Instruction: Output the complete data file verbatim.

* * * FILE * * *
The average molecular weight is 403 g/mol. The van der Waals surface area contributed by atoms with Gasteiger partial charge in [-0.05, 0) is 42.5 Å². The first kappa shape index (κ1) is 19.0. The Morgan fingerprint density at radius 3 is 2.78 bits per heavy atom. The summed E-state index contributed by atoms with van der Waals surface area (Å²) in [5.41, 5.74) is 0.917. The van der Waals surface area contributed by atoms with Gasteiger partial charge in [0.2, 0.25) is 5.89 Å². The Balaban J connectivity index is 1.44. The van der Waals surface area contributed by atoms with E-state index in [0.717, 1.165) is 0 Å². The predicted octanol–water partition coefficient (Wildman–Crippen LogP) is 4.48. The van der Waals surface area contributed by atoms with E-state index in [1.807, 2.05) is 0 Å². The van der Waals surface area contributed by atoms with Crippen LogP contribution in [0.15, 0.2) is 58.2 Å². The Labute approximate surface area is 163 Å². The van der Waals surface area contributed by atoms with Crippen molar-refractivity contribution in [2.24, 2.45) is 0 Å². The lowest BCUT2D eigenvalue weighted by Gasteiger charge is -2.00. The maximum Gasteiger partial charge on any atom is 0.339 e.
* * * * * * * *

The average molecular weight is 403 g/mol. The van der Waals surface area contributed by atoms with Gasteiger partial charge in [-0.05, 0) is 42.5 Å². The first kappa shape index (κ1) is 19.0. The Morgan fingerprint density at radius 3 is 2.78 bits per heavy atom. The summed E-state index contributed by atoms with van der Waals surface area (Å²) in [5.41, 5.74) is 0.917. The van der Waals surface area contributed by atoms with Gasteiger partial charge in [0.2, 0.25) is 5.89 Å². The Balaban J connectivity index is 1.44. The van der Waals surface area contributed by atoms with E-state index in [0.717, 1.165) is 0 Å². The predicted octanol–water partition coefficient (Wildman–Crippen LogP) is 4.48. The van der Waals surface area contributed by atoms with E-state index in [1.807, 2.05) is 0 Å². The van der Waals surface area contributed by atoms with Crippen LogP contribution in [0.15, 0.2) is 58.2 Å². The Labute approximate surface area is 163 Å². The van der Waals surface area contributed by atoms with Crippen molar-refractivity contribution in [2.24, 2.45) is 0 Å². The lowest BCUT2D eigenvalue weighted by Gasteiger charge is -2.00. The maximum Gasteiger partial charge on any atom is 0.339 e.